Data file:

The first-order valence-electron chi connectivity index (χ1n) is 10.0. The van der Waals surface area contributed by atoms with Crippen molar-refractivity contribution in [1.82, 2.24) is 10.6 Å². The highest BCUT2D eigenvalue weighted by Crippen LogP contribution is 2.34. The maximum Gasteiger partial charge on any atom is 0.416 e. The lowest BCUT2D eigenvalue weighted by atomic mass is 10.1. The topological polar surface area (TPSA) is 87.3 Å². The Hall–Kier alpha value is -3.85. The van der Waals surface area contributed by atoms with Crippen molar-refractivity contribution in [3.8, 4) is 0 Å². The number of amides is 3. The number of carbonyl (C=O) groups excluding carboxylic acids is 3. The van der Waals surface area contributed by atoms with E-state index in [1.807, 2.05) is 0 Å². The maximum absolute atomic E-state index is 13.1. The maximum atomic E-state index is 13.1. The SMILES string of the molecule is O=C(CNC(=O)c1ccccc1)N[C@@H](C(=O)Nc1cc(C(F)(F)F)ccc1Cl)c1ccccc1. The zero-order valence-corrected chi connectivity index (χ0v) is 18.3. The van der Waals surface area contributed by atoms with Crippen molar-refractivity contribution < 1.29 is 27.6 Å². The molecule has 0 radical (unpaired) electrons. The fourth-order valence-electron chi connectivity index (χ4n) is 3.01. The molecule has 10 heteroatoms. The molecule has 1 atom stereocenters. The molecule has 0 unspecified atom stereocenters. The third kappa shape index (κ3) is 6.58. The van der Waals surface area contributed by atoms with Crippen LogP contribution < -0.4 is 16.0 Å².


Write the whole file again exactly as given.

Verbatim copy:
The first-order valence-electron chi connectivity index (χ1n) is 10.0. The van der Waals surface area contributed by atoms with Crippen molar-refractivity contribution in [1.82, 2.24) is 10.6 Å². The highest BCUT2D eigenvalue weighted by Crippen LogP contribution is 2.34. The maximum Gasteiger partial charge on any atom is 0.416 e. The lowest BCUT2D eigenvalue weighted by atomic mass is 10.1. The topological polar surface area (TPSA) is 87.3 Å². The Hall–Kier alpha value is -3.85. The van der Waals surface area contributed by atoms with Crippen molar-refractivity contribution in [3.8, 4) is 0 Å². The number of amides is 3. The number of carbonyl (C=O) groups excluding carboxylic acids is 3. The van der Waals surface area contributed by atoms with E-state index in [1.807, 2.05) is 0 Å². The maximum absolute atomic E-state index is 13.1. The maximum atomic E-state index is 13.1. The SMILES string of the molecule is O=C(CNC(=O)c1ccccc1)N[C@@H](C(=O)Nc1cc(C(F)(F)F)ccc1Cl)c1ccccc1. The zero-order valence-corrected chi connectivity index (χ0v) is 18.3. The van der Waals surface area contributed by atoms with Crippen molar-refractivity contribution < 1.29 is 27.6 Å². The molecule has 0 radical (unpaired) electrons. The fourth-order valence-electron chi connectivity index (χ4n) is 3.01. The molecule has 10 heteroatoms. The molecule has 1 atom stereocenters. The molecule has 0 unspecified atom stereocenters. The third kappa shape index (κ3) is 6.58. The van der Waals surface area contributed by atoms with Crippen LogP contribution < -0.4 is 16.0 Å².